|Moss||1st (2D)||Moss||Melløs Stadion||4,000|
|Sandnes Ulf||5th||Sandnes||Øster Hus Arena||6,043|
Ahead of the 2015 season, a six-year deal was agreed with the housing cooperative OBOS. In the period from 2015 to 2020, 1. divisjon will be named OBOS-ligaen.
|1948–1951||No sponsor||1. divisjon|
|2014||No sponsor||1. divisjon|
1. divisjon has a number of official partners and suppliers. The official ball supplier for the league is Umbro who on 20 February 2020 signed the first ever contract to deliver official balls for OBOS-ligaen. The two-year deal began from the start of the 2020 season.
Further information: List of teams promoted from the 1. divisjon and predecessors
From 1963 to 1990, the second tier in Norwegian football was named 2. divisjon. Until 1996, the 1. divisjon teams was split in two groups. This statistics shows the winning cubs, runners-ups, play-off teams, top goal scorer and the league's average attendances starting with the first one-group 1. divisjon season in 1997. Teams in bold won the promotion play-offs and were promoted to Eliteserien.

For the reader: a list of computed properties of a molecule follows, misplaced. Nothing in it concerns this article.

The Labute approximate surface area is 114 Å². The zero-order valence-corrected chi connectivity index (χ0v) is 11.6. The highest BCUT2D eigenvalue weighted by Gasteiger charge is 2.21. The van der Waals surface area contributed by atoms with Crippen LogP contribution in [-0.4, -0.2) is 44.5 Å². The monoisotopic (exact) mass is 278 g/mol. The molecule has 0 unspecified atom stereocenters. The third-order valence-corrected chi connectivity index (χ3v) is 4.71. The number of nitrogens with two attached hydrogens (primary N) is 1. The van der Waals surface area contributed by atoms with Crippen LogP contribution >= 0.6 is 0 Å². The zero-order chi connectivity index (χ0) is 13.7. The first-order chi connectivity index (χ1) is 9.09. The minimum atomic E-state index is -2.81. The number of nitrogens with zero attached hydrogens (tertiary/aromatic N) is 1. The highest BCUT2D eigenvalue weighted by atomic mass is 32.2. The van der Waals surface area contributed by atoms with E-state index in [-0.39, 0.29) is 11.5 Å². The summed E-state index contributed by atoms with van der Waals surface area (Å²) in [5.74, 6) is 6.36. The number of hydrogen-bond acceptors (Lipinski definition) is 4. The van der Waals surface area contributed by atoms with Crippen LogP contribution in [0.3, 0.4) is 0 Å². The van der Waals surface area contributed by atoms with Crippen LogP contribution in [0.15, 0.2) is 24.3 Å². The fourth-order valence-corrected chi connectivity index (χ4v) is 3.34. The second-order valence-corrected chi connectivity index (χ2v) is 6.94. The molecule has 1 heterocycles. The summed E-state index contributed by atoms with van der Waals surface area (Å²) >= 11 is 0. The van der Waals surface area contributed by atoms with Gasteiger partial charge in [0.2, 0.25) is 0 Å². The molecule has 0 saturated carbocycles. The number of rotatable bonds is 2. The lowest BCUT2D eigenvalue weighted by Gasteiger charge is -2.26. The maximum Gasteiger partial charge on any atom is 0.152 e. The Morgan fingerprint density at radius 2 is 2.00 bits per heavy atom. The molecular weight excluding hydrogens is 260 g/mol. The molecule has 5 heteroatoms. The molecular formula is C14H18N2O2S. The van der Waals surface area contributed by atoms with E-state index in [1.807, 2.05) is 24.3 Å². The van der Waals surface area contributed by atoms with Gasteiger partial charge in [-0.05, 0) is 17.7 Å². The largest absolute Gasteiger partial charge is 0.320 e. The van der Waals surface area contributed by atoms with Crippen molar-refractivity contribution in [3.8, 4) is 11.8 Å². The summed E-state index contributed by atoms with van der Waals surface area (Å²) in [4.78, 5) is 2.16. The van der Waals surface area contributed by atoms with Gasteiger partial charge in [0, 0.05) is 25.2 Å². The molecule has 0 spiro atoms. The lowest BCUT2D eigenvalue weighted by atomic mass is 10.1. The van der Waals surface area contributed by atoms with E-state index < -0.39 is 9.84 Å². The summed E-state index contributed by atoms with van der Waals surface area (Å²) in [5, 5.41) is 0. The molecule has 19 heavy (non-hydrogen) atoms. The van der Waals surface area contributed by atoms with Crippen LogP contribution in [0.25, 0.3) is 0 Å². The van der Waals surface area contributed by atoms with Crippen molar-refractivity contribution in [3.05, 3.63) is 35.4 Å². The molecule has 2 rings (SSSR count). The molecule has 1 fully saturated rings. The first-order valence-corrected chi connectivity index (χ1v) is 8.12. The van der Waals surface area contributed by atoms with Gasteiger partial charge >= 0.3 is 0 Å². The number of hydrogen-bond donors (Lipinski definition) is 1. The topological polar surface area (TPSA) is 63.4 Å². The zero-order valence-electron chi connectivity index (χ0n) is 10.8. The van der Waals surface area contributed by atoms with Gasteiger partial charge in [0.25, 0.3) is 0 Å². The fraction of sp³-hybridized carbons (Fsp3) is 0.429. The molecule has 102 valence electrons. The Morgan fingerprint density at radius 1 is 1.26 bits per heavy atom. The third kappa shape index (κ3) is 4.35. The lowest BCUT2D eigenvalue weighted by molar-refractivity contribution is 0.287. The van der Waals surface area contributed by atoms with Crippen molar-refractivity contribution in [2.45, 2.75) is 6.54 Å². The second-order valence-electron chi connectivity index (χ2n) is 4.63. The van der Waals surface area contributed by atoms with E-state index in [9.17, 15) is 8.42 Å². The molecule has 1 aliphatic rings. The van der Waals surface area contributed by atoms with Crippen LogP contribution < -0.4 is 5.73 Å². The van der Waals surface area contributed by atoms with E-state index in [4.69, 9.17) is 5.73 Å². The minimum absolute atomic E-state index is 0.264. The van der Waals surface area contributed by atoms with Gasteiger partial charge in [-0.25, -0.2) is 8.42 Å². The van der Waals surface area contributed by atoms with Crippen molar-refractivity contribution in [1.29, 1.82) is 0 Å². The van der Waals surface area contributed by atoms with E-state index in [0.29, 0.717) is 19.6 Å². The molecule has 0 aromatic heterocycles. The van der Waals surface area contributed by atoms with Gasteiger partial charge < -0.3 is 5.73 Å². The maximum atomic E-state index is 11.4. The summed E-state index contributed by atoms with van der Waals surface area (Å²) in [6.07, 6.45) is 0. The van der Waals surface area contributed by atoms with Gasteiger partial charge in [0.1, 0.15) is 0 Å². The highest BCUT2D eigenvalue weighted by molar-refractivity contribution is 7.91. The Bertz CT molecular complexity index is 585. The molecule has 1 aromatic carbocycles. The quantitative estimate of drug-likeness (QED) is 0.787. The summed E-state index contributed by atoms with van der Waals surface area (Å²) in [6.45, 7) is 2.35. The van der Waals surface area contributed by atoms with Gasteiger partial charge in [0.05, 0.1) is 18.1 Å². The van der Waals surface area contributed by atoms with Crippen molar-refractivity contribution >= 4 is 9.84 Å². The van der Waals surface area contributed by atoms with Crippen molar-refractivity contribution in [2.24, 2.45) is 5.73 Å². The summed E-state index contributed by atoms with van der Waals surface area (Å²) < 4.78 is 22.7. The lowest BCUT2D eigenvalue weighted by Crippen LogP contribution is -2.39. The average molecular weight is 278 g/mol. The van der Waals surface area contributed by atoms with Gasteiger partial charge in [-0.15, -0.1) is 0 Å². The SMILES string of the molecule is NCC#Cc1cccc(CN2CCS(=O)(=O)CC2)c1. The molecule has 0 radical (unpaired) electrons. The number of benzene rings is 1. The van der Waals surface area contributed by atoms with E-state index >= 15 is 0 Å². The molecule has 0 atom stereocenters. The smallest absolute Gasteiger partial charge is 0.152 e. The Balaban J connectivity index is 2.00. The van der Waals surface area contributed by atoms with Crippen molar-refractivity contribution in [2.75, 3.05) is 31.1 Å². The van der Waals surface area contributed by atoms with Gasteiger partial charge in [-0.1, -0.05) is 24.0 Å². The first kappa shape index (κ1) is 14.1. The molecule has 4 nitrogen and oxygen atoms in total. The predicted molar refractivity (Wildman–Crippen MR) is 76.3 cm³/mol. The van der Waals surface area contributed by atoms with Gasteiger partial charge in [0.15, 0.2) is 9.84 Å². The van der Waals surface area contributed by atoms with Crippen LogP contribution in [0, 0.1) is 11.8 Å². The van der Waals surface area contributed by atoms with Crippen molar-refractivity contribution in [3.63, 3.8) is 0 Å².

|Season||Winner||Runner-up||Promotion play-offs||Top scorer||Avg. att.|
|2022||Brann||Stabæk||Start, KFUM Oslo, Sandnes Ulf and Kongsvinger||16 – Bård Finne (Brann) and Gift Orban (Stabæk)||2 057|
|2021||HamKam||Aalesund||Jerv, Fredrikstad, KFUM Oslo and Sogndal||24 – Oscar Aga (Grorud)||917|
|2020||Tromsø||Lillestrøm||Sogndal, Ranheim, Åsane and Raufoss||19 – Henrik Udahl (Åsane)||213|
|2019||Aalesund||Sandefjord||Start, KFUM Oslo, Kongsvinger and Sogndal||19 – Pontus Engblom (Sandefjord)||1 434|
|2018||Viking||Mjøndalen||Aalesund, Sogndal, Ullensaker/Kisa and Nest-Sotra||21 – Tommy Høiland (Viking)||1 711|
|2017||Bodø/Glimt||Start||Mjøndalen, Ranheim, Sandnes Ulf and Ullensaker/Kisa||28 – Kristian Fardal Opseth (Bodø/Glimt)||1 422|